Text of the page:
Youth differ in their experiences of smartphones and social media. While it is the case that some youth who are heavy users of social media exhibit anxiety, depression, and lower life satisfaction, it is also the case that youth who use social media are reported to have increased self-esteem and social confidence, and reduced depression. How youth use digital media — the apps, platforms, and activities they engage in — the interactions they have with peers online, and how they respond to their online experiences inform whether their media use supports largely positive or negative outcomes.
- How do digital and social media use affect relationships with friends and peers?
Digital and social media positively support existing relationships by allowing friends and family to stay in touch, facilitating communication and closeness in a manner that is convenient to one’s personal preferences (e.g., texting instead of voice calls). The downside to the ability to connect ‘around the clock’ is that youth can feel pressured to be always available, which can interfere with the development of healthy boundaries and a sense of autonomy.
- Do social media make young people more narcissistic and/or focused on their own self-image?
Research suggests a connection between narcissism and use of social media; narcissistic people have been found to use social networking sites more often and in more self-promoting ways than less narcissistic people. However, it is unclear whether such social media use actually contributes to narcissism or whether already narcissistic individuals are drawn to social media. Qualitative research indicates that youth are often preoccupied with the potential benefits and/or negative consequences associated with their online self-image and content; this self-focused orientation is largely developmentally appropriate.
Anxiety and Depressionv
- Should I be concerned about my children’s use of social media?
That depends on how much time they are spending and the content and context of that use. Social media provides a tool for youth to stay in touch with their friends and potentially deepen their peer relationships. But social media can also be a conduit for cyberbullying, which can be emotionally devastating. In addition, over-use of any media can interfere with other important activities.
- What can parents do to help their children cope with scary movies or TV shows?
Different strategies can be helpful for children of different ages. For young children (pre-school), give them your calm, warm attention, offer a favorite stuffed animal to hug, or distract their attention from the program. These non-cognitive strategies work best for this age group. Older children (late elementary and older) are more likely to respond to cognitive strategies, so remind them that a fictional show is fake or talk to them about ways to keep them safe. It is typically very difficult to calm a child who has been frightened by something in the media. Therefore, the best strategy is to help your children avoid content that you would expect them to find frightening.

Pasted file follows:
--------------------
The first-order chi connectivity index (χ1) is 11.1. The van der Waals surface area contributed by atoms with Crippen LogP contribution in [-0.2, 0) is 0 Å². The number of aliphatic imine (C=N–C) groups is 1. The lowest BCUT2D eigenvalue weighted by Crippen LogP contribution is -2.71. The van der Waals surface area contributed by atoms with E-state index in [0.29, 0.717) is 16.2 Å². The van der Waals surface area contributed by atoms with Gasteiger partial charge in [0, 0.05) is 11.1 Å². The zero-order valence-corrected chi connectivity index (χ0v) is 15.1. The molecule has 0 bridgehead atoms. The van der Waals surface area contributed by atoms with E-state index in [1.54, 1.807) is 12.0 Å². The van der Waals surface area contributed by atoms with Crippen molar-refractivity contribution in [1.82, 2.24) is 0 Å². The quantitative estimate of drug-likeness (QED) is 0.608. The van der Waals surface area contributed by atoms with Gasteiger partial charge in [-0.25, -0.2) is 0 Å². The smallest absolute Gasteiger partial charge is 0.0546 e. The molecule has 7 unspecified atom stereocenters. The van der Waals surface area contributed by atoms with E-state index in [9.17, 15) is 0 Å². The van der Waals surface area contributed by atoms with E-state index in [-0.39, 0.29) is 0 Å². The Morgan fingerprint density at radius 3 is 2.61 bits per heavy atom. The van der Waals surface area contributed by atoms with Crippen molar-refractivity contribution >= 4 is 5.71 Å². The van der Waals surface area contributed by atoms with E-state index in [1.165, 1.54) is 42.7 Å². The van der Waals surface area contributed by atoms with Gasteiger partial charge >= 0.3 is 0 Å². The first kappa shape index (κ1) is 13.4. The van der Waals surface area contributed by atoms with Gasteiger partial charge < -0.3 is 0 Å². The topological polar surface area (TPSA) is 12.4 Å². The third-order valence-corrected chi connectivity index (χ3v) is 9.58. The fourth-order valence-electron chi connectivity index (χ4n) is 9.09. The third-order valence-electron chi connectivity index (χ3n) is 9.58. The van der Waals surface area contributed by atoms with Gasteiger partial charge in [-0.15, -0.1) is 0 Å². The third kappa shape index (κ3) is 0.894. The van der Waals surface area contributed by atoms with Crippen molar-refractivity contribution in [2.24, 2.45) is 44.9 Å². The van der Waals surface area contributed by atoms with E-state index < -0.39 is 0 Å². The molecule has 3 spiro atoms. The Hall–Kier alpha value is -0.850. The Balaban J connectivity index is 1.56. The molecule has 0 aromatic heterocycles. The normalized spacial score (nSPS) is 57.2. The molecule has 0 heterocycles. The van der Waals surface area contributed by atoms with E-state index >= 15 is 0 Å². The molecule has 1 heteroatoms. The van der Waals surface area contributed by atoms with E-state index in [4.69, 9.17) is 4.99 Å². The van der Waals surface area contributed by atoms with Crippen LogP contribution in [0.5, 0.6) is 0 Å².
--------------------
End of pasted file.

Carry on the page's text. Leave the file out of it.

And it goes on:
- Does using social media increase the chances that my child will commit suicide?
Suicide, like all human behaviors, is incredibly complicated and is not caused by a single factor. There seem to be some online behaviors or experiences that can increase the risk of suicide. Being a victim of cyberbullying, is one example, but experiencing any type of bullying is known to increase thoughts about suicide. The internet does provide young people with access to stories and conversations about suicide, but it may also be a source of social support and helpful information. Youth with existing thoughts of suicide or self-injurious behaviors are likely at greater risk for any potential online influences. As with many media effects, the impact of internet use on suicide depends on specifics of the individual and the online experience.
Addiction and Internet Gaming Disordervi
- Is video game addiction real?
Over 100 studies exist using different populations and various ways of measuring it, but the general consensus is that it does exist, at least for some small percentage of people, and that it can be treated. This was the view of both the American Psychiatric Association (DSM-5) and the World Health Organization (ICD-11 draft, at the time of this writing).
- Is there an important difference between different manifestations of technology addictions? For example, is video game addiction the same as Internet addiction?
We don’t know yet. The existing research shows very similar patterns of dysfunctional symptoms and outcomes, so at this time it’s unclear how distinct they may be.
- How can I tell if my child is addicted to the internet or video games?
Internet Gaming Disorder is defined by 9 symptoms, and there are simple scales out there that you can use (e.g.,